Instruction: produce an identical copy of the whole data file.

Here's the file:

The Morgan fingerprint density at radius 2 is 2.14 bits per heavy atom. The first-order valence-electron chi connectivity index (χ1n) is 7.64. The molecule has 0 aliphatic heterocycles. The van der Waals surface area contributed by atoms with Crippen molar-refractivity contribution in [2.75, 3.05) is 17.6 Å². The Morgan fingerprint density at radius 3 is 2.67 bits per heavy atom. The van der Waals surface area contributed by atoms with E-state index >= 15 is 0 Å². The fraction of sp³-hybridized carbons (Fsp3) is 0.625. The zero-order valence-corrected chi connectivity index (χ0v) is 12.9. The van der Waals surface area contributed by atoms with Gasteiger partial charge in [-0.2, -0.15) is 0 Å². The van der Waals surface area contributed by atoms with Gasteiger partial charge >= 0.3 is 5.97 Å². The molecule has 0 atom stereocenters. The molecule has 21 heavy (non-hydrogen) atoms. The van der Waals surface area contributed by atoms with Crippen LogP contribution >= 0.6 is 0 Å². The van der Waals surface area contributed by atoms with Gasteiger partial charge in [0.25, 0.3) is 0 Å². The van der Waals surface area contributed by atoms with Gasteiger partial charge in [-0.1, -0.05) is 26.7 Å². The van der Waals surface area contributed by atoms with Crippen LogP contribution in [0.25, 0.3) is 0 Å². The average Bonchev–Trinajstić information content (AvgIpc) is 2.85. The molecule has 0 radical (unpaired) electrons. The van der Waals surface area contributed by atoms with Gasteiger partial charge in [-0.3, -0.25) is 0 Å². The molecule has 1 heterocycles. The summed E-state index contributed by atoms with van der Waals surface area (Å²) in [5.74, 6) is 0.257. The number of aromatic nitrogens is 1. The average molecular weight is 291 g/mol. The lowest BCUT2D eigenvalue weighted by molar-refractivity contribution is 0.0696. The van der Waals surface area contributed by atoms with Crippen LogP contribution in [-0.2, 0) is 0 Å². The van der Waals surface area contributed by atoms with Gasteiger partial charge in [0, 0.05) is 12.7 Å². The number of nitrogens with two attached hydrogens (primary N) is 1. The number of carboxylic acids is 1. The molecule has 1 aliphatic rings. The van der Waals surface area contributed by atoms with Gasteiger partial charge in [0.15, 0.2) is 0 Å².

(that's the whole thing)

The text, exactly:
The Morgan fingerprint density at radius 2 is 2.14 bits per heavy atom. The first-order valence-electron chi connectivity index (χ1n) is 7.64. The molecule has 0 aliphatic heterocycles. The van der Waals surface area contributed by atoms with Crippen molar-refractivity contribution in [2.75, 3.05) is 17.6 Å². The Morgan fingerprint density at radius 3 is 2.67 bits per heavy atom. The van der Waals surface area contributed by atoms with E-state index >= 15 is 0 Å². The fraction of sp³-hybridized carbons (Fsp3) is 0.625. The zero-order valence-corrected chi connectivity index (χ0v) is 12.9. The van der Waals surface area contributed by atoms with Gasteiger partial charge in [-0.2, -0.15) is 0 Å². The van der Waals surface area contributed by atoms with Gasteiger partial charge >= 0.3 is 5.97 Å². The molecule has 0 atom stereocenters. The molecule has 21 heavy (non-hydrogen) atoms. The van der Waals surface area contributed by atoms with Crippen LogP contribution >= 0.6 is 0 Å². The van der Waals surface area contributed by atoms with Gasteiger partial charge in [0.25, 0.3) is 0 Å². The van der Waals surface area contributed by atoms with Gasteiger partial charge in [-0.1, -0.05) is 26.7 Å². The van der Waals surface area contributed by atoms with Crippen LogP contribution in [0.25, 0.3) is 0 Å². The average Bonchev–Trinajstić information content (AvgIpc) is 2.85. The molecule has 0 radical (unpaired) electrons. The van der Waals surface area contributed by atoms with Gasteiger partial charge in [-0.3, -0.25) is 0 Å². The molecule has 1 heterocycles. The summed E-state index contributed by atoms with van der Waals surface area (Å²) in [5.74, 6) is 0.257. The number of aromatic nitrogens is 1. The average molecular weight is 291 g/mol. The lowest BCUT2D eigenvalue weighted by molar-refractivity contribution is 0.0696. The van der Waals surface area contributed by atoms with Crippen LogP contribution in [-0.2, 0) is 0 Å². The van der Waals surface area contributed by atoms with Gasteiger partial charge in [0, 0.05) is 12.7 Å². The number of nitrogens with two attached hydrogens (primary N) is 1. The number of carboxylic acids is 1. The molecule has 1 aliphatic rings. The van der Waals surface area contributed by atoms with Gasteiger partial charge in [0.15, 0.2) is 0 Å².